The Truth About Wearing Socks To Bed And How It Affects Your Sleep
If you’ve ever slept in the same bed with someone, you’ve likely noticed their specific preferences ― whether they like the sheets tucked in at the foot of the bed, what kind of pyjamas they sleep in (if any), and whether they wear socks or go barefoot in bed.
In the case of socks, we’ve found that people tend to dig in their heels, convinced they simply can’t fall asleep with or without socks. You’re either all-in or all-out when it comes to socks at night.
So, is one side right and the other wrong? We spoke with experts to tread into the science.
There are many benefits to wearing socks in bed, explained Mar De Carlo, author and founder of the International Parenting and Health Institute Association of Professional Sleep Consultants. Socks can help people fall asleep faster and stay asleep for longer because of a process called distal vasodilation.
“Changes in skin temperature may causally affect the ability to initiate and maintain sleep,” a 2007 study found. Wearing socks in bed has been shown to increase circulation and blood flow to the feet, De Carlo said. That can help lower the body’s core temperature, signalling the brain that it is time for bed.
Other studies prove the point further. One study involving a small number of subjects found that young men wearing socks fell asleep 7.5 minutes faster, slept 32 minutes longer, and woke up 7.5 times less often than those not wearing socks.
The concept of socks in bed seems related to circadian rhythms — the internal clocks that manage our functions based on a 24-hour day.
“Lower body temperatures usually precede sleepiness and evidence suggests that utilising socks or other foot warming methods may lower your core body temperature and help you fall asleep faster,” the Sleep Foundation says.
Another benefit of going to bed all cozied up is the decreased chance of a Raynaud’s attack, according to De Carlo. Raynaud’s is a disease that usually affects toes and fingers in which the skin loses circulation and starts swelling and hurting. A variety of studies have shown that wearing socks at night may help prevent an attack by keeping the blood circulating and the limbs warm.
Though Raynaud’s is usually triggered by cold temperatures (or anxiety or stress), wearing socks won’t prevent Raynaud’s from developing as a disease. But socks can mitigate the chance of a flare-up.
Other benefits to sleeping with socks include the potential improvement of cracked heels (moisturise your feet and don cotton socks for a week or so and you’ll notice less-dry skin), the prevention of hot flashes (connected to better control of core body temperature) and, believe it or not, increased orgasm potential, according to De Carlo.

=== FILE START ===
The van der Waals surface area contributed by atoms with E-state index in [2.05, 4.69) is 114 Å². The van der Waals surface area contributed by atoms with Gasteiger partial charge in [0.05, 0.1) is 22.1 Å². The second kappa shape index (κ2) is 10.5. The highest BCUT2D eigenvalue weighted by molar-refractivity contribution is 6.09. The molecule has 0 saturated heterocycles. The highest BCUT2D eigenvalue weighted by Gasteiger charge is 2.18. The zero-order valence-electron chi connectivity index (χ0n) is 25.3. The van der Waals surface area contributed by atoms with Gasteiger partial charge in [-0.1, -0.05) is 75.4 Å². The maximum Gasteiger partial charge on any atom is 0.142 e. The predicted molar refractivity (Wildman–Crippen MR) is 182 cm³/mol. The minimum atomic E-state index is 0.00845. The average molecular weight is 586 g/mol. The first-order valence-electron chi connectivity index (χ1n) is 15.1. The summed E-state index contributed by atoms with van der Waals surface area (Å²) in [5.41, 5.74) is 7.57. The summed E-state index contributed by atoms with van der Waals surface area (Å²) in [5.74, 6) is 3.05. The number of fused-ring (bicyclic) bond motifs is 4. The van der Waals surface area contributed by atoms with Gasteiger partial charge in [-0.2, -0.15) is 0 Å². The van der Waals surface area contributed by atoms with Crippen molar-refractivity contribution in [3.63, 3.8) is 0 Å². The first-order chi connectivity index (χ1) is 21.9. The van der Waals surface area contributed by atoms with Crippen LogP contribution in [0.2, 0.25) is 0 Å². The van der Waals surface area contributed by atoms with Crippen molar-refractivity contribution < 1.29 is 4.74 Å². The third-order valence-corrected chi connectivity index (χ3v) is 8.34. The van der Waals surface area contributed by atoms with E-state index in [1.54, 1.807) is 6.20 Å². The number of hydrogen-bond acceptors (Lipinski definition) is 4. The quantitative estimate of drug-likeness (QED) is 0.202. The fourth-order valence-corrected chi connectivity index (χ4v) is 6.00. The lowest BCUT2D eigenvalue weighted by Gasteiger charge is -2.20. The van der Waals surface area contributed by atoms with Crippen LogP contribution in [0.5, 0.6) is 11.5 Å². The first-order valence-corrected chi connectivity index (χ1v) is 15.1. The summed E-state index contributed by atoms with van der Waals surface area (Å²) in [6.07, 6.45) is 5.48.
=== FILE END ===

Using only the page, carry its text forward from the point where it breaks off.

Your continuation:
Regarding that last point: Wearing socks to bed increased the probability of achieving an orgasm by a hefty 30% in a University of Groningen study involving 13 couples. Given that orgasms are the result of increased blood flow to sexual organs and that wearing socks to bed contributes to healthier blood circulation, the discovery shouldn’t come as a surprise.
Despite the benefits related to sock-wearing in bed, De Carlo noted that socks aren’t a cure for some conditions. For example, although wearing socks may help you sleep better, it’s important to understand why your feet are cold to begin with.
“Cold feet can be due to a number of reasons like anaemia, diabetes and hypothyroidism, which are important to address,” De Carlo noted. “If the root cause of your sleep challenge is due to a deeper-rooted issue that has not been uncovered and addressed — for example, if you’re dealing with anxiety and mental overstimulation — wearing socks to bed will not be your solution.”
The pros of getting into bed without socks are not as well-defined. Studies mostly suggest that, if you’re not experiencing issues related to body temperature, sleeping without socks may feel better to you. If anything, putting on a piece of clothing may actually lead to overheating.
In addition, going sockless in bed helps avoid “poor hygiene, skin infections and unpleasant odours” that can be associated with unclean or even fungus-infested socks, De Carlo noted.
“Some people will sleep better without socks on, while others won’t,” De Carlo observed.
Turns out, not all socks are created equal.
“You want to wear clean socks to bed that are made out of natural fibres like cashmere, merino wool, bamboo or cotton,” said De Carlo, who explained that these materials will provide proper warmth, breathability and support overall skin hygiene.
One type of sock to avoid in bed: compression socks. “They are off-limits unless prescribed by your doctor,” De Carlo said.
Compression socks are often recommended for people with chronic venous insufficiency, a condition that causes poor blood circulation, according to the Cleveland Clinic. They can help counteract increased pressure in leg veins when people are standing — but that’s not the case when you’re lying in bed trying to sleep.
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